23 stories make up this definitive anthology from Granta, the publication that was once (and largely remains) a venue for great travel writers, including Paul Theroux and Bruce Chatwin. There’s an introduction by Jonathan Raban, and each story, though different in scope and style, shares an element of engagement with the act of embedding oneself in a foreign place or culture. $11

The Snow Leopard by Peter Matthiessen
An early pioneer of LSD, which later inspired a life-long devotion to Zen Buddhism, Peter Matthiessen brings a rich spiritual tone to the form of travel writing, including observations on the relation of self to place. The Snow Leopard is the account of a two-month journey to Nepal, where Matthiessen, along with the naturalist George Schaller, attempt to catch a glimpse of the rarely seen snow leopards that live in the Himalayas. The book won several awards when it was published in 1978, including two National Book Awards in categories of “Contemporary Thought” and “Nonfiction”. $10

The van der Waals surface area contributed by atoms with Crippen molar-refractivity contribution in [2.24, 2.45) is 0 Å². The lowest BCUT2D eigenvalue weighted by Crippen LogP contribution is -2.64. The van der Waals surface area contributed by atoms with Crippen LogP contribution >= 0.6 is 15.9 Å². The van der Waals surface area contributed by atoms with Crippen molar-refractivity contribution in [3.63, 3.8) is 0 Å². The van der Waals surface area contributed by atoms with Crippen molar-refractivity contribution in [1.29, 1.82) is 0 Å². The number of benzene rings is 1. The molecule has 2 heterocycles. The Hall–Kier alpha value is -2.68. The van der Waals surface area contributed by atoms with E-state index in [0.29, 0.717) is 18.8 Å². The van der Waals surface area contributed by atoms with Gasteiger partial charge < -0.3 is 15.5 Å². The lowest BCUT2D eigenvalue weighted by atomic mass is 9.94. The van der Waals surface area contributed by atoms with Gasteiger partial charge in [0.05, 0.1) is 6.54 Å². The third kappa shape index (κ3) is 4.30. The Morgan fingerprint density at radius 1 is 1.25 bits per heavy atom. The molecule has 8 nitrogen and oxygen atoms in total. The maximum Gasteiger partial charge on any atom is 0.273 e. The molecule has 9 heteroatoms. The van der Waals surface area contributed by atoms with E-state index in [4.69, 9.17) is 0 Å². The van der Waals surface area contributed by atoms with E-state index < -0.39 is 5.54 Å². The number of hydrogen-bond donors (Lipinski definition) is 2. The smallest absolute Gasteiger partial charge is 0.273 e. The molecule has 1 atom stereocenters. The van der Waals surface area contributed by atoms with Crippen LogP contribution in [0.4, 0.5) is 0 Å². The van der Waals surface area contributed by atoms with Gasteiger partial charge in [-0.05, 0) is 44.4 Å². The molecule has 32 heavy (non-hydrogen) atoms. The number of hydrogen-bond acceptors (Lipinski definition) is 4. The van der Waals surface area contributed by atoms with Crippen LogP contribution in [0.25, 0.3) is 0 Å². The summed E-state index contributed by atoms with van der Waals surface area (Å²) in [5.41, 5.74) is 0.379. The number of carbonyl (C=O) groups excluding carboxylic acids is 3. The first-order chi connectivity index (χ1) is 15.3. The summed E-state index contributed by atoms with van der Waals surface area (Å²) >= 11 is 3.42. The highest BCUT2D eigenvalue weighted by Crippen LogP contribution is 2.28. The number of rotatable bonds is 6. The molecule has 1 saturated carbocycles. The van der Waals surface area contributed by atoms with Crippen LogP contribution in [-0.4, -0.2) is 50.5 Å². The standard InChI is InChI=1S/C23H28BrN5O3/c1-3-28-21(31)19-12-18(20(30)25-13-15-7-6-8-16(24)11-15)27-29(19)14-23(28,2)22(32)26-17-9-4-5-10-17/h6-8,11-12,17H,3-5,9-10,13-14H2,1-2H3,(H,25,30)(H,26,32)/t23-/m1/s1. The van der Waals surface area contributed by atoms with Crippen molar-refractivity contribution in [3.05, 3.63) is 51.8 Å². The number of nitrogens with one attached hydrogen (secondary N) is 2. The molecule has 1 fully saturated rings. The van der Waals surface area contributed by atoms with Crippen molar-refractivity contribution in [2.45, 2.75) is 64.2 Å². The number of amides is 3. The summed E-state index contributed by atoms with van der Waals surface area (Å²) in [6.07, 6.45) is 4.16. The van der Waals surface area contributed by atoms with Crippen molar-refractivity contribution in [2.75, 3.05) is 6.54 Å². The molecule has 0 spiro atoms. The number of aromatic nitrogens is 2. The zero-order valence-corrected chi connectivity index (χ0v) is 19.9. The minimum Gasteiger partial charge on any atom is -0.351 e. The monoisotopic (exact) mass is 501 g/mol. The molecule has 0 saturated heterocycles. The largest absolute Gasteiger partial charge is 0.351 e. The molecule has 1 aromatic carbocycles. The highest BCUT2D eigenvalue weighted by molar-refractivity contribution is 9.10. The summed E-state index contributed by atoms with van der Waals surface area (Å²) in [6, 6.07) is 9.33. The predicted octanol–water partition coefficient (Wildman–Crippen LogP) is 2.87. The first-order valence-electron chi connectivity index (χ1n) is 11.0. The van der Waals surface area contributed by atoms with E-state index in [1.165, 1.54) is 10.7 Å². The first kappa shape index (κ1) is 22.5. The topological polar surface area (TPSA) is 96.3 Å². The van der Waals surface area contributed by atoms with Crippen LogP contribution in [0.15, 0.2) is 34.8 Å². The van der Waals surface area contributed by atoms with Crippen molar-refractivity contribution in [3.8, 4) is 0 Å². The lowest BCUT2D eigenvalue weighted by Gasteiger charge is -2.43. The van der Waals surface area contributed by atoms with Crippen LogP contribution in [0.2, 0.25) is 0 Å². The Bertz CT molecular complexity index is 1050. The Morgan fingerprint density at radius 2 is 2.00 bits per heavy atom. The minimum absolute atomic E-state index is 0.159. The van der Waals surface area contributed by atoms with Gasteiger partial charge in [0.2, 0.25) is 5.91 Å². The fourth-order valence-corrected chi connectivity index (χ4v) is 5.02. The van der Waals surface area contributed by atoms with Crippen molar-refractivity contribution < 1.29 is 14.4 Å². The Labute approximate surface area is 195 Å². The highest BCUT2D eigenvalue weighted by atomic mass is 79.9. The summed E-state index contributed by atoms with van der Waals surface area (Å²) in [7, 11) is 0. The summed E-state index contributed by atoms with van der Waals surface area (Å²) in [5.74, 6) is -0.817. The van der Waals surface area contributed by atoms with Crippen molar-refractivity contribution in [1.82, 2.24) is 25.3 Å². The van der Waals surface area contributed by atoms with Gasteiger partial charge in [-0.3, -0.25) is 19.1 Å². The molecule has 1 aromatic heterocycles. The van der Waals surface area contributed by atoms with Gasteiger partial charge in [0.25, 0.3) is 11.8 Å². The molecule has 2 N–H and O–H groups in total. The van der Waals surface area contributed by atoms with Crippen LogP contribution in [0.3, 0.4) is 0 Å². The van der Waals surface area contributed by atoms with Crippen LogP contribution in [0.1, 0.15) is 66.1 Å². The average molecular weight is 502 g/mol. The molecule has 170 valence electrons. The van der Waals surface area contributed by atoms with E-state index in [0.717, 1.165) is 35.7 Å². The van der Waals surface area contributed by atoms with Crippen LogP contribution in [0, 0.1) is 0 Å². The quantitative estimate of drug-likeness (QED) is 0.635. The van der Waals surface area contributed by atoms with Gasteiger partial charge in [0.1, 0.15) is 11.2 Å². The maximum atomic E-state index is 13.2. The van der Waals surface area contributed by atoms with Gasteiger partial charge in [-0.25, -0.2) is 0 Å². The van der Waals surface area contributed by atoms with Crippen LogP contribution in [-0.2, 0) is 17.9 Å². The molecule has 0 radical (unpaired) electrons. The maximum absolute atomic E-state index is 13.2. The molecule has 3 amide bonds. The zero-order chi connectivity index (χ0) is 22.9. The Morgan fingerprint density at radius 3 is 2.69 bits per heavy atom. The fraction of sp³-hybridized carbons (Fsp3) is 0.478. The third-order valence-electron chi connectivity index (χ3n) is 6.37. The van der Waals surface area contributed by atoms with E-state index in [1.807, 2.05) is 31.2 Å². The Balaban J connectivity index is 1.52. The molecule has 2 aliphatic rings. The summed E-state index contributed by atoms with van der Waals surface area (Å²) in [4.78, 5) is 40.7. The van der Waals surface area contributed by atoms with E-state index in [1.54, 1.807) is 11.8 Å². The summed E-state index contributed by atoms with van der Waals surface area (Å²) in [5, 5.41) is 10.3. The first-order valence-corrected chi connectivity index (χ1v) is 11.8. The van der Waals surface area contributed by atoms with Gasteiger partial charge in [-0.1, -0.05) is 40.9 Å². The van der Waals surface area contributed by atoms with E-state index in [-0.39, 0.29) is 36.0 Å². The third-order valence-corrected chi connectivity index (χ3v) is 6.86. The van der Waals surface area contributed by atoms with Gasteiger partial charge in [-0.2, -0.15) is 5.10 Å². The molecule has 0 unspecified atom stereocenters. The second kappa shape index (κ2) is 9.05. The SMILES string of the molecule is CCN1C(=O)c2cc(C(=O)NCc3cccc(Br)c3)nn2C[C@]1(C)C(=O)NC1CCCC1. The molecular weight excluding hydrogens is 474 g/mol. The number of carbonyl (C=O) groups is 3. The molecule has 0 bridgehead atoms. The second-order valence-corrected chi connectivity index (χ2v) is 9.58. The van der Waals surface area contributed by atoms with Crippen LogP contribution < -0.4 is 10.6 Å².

Blue Highways: A Journey into America by William Least Heat-Moon
In February of 1982, writer William Least Heat-Moon lost his job and wife on the same day. He then set off across America in a van named “Ghost Dancing”, taking only back roads. His travelogue of the experience, accompanied by the photos he took, has been compared to Jack Kerouac’s On the Road — except “far better”, according to The New York Times. $10

The Way of the World by Nicholas Bouvier
The mission: drive an old, rickety Fiat from Geneva, Switzerland, to the Khyper Pass bordering Afghanistan and Pakistan. Niclas Bouvier was 24 years old when we made the trip with his friend, the artist Thierry Vernet (who is credited for the accompanying illustrations), documenting the trip in his journals which, years later, bore The Way of the World. Bouvier wrote of the journey, “You think you are making a trip, but soon it is making — or unmaking — you”. $13

Video Night in Kathmandu by Pico Iyer